top of page

Behind the Lens 
A Director's Insight

My exploration into the intricate tapestry of Timor-Leste's history and culture began with a profound awareness of my own limitations in understanding its depths. Despite rigorous research, engaging with authoritative figures on the subjects at hand, and delving deep into the multifaceted issues discussed in the film, it remains a deeply personal interpretation. I approach the narrative as an outsider looking in, and the implications of this perspective are woven throughout the film's fabric.

Timor-Leste has a rich, tumultuous history. With about 500 years under Portuguese colonization, followed by 25 years of Indonesian occupation marked by attempts at genocide and cultural assimilation, its cultural landscape is varied and vibrant. Post the Portuguese departure, the invaders made efforts to obliterate every trace of the culture left behind by the Portuguese. Today, Timor-Leste stands as a fledgling nation, a little over two decades old, without the luxury of extensive historical records that western countries enjoy. Much of its culture thrives orally, passed down generations through traditional practices and cultural expressions.

The current linguistic landscape of Timor-Leste is complex, with over 30 dialects adding to the richness of its cultural tapestry. Although Tétum and Portuguese are the official languages, Portuguese is still spoken, mainly by the older generation. These elders likely belong to generations closer to the era when Timor-Leste was a Portuguese territory. Additionally, representatives of the Catholic Church also speak Portuguese, possibly due to the influence of the Portuguese who introduced Catholicism to the island and because their religious education and studies were conducted in Portuguese.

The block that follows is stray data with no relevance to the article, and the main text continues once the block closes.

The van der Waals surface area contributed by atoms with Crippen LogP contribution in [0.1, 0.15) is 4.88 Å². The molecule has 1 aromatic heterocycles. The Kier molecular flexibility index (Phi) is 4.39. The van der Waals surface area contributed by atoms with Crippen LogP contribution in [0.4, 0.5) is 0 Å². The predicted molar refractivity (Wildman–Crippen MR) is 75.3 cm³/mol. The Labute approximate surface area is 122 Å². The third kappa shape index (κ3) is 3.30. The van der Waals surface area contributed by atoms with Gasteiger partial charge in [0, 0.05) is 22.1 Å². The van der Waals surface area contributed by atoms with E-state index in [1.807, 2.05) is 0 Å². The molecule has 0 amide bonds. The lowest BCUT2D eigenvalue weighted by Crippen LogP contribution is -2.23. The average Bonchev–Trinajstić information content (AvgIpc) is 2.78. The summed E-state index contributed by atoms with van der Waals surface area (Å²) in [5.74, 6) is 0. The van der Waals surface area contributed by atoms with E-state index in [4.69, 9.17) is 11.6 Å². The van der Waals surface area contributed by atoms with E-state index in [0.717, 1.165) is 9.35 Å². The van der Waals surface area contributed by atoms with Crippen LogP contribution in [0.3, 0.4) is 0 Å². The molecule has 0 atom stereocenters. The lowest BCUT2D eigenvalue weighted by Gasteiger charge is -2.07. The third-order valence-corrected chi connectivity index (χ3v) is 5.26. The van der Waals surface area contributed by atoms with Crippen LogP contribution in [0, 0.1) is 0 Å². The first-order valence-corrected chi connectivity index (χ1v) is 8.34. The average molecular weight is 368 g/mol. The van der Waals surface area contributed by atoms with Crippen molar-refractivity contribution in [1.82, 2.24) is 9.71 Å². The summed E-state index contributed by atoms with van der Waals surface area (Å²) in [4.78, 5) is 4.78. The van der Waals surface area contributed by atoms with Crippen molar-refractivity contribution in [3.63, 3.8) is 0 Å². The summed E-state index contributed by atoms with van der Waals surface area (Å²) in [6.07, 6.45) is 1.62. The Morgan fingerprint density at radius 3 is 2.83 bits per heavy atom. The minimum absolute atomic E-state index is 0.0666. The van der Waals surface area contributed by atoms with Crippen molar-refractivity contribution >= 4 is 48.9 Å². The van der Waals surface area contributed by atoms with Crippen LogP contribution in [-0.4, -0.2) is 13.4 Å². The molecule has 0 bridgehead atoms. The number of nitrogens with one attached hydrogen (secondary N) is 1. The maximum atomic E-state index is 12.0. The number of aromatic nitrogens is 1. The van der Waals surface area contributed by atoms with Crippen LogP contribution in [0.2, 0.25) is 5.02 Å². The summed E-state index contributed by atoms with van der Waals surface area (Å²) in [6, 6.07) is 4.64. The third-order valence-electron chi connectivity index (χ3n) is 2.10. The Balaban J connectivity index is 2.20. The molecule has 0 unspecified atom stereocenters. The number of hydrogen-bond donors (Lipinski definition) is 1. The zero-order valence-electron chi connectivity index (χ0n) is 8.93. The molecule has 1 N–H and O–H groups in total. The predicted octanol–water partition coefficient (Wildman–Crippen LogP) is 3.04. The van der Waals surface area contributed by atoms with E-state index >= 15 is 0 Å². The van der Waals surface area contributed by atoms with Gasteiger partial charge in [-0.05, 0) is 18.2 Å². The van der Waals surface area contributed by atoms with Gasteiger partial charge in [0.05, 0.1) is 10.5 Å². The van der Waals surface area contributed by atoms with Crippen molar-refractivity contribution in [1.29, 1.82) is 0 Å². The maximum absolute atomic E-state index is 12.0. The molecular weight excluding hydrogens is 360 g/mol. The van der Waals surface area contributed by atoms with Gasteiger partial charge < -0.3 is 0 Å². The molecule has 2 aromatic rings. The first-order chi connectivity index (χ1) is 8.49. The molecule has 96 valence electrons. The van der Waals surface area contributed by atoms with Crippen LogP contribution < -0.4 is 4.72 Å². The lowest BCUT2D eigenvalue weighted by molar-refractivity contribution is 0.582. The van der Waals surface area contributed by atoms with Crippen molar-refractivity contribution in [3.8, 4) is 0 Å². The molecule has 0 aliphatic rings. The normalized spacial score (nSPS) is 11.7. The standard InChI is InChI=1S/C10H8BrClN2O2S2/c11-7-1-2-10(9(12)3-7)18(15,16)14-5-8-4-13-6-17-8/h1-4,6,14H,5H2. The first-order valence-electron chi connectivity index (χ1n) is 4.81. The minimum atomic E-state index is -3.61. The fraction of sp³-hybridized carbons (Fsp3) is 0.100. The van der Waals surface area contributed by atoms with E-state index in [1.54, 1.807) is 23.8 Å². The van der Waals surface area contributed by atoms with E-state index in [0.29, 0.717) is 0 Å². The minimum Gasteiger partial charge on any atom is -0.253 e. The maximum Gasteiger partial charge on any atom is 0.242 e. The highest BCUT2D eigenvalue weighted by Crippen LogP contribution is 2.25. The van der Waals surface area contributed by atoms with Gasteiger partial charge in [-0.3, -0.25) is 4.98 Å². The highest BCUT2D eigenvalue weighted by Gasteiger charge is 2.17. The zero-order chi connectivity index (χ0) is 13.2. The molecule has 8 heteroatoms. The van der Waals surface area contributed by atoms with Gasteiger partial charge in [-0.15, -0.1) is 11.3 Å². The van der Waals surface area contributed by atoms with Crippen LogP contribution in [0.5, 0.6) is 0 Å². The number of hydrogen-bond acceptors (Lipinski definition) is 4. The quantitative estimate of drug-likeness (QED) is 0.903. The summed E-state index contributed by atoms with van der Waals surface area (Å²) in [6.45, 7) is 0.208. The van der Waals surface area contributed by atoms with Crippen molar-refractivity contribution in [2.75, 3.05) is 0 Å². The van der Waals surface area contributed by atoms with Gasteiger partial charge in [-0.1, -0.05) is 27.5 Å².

The younger generation, those under 30 constituting a significant portion of the population, typically do not speak Portuguese. They've grown up with Bahasa Indonesia and English as secondary languages, while Tétum and other indigenous languages like Fataluku or Baiqueno are spoken at home. This generation is often referred to as the "Tim-Tim" generation, named after "Timor-Timur", the Indonesian term for their 27th province."

A contemporary linguistic dilemma in Timor revolves around language adoption—whether it be Tétum, Portuguese, Bahasa Indonesia, or English. This issue deeply intertwines with the country's evolving identity. While most of the population communicates in Tétum, it often blends with elements from Bahasa Indonesia, local dialects, Portuguese, and English—a reflection of globalization and cultural amalgamation.

One practical example of these linguistic challenges can be seen in the absence of the Tétum language in most existing translation programs, systems, and platforms, including Google Translate where Tétum isn't even listed. Another instance of this lack was evident when cataloging the film for submission to international film festivals. Tétum didn't appear on the list of possible languages to select from, unlike Portuguese and English. Dictionaries, too, are rare and often limited in content, regardless of the target language. To the best of my knowledge, the first Tétum grammar is quite recent, being less than 20 years old.

During the documentary's filming, I collaborated with local interpreters. On occasion, they struggled to translate specific terms or expressions used by the locals due to unfamiliar foreign words or local dialects. It became evident that even within the Timorese community, linguistic communication can sometimes pose a challenge—a difficulty mirrored during our film's translation and subtitling phase.

In essence, this documentary represents a culmination of exhaustive research, consultations with individuals deeply rooted in Timorese culture, and my own interpretations. During my journey, I came to understand the significance of institutions that preserve the nation's history. One such institution is the Centro Audiovisual Max Stahl Timor-Leste, a vital custodian of the nation's audiovisual history. However, they face challenges ranging from a lack of adequate equipment to limited human and financial resources.


As a token of my gratitude and in hopes of preserving the mesmerizing culture of Timor-Leste, the raw materials from the documentary, consisting of over 100 hours of audio and video recordings, have been donated to them. They also graciously permitted the usage of some of their archival material in "Sikat Subar".

From an external observer to the vibrant tapestry of Timor-Leste,

Diogo Pessoa de Andrade

bottom of page